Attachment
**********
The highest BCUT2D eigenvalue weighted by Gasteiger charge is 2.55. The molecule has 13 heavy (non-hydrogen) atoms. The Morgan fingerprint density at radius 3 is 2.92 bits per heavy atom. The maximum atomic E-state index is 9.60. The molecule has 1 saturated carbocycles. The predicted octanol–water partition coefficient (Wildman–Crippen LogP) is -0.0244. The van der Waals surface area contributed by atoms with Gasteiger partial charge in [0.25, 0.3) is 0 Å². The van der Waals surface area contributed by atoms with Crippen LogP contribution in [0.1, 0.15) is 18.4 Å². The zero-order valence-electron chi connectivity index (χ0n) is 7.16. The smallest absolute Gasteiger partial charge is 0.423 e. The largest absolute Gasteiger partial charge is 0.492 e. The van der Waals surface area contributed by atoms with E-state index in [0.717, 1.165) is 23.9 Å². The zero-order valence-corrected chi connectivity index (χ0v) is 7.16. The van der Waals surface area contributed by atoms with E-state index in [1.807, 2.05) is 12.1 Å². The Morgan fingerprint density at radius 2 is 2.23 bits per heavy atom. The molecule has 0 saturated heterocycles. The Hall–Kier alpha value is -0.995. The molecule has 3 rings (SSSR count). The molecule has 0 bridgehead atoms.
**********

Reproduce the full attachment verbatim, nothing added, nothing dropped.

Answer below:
The highest BCUT2D eigenvalue weighted by Gasteiger charge is 2.55. The molecule has 13 heavy (non-hydrogen) atoms. The Morgan fingerprint density at radius 3 is 2.92 bits per heavy atom. The maximum atomic E-state index is 9.60. The molecule has 1 saturated carbocycles. The predicted octanol–water partition coefficient (Wildman–Crippen LogP) is -0.0244. The van der Waals surface area contributed by atoms with Gasteiger partial charge in [0.25, 0.3) is 0 Å². The van der Waals surface area contributed by atoms with Crippen LogP contribution in [0.1, 0.15) is 18.4 Å². The zero-order valence-electron chi connectivity index (χ0n) is 7.16. The smallest absolute Gasteiger partial charge is 0.423 e. The largest absolute Gasteiger partial charge is 0.492 e. The van der Waals surface area contributed by atoms with E-state index in [0.717, 1.165) is 23.9 Å². The zero-order valence-corrected chi connectivity index (χ0v) is 7.16. The van der Waals surface area contributed by atoms with E-state index in [1.807, 2.05) is 12.1 Å². The Morgan fingerprint density at radius 2 is 2.23 bits per heavy atom. The molecule has 0 saturated heterocycles. The Hall–Kier alpha value is -0.995. The molecule has 3 rings (SSSR count). The molecule has 0 bridgehead atoms.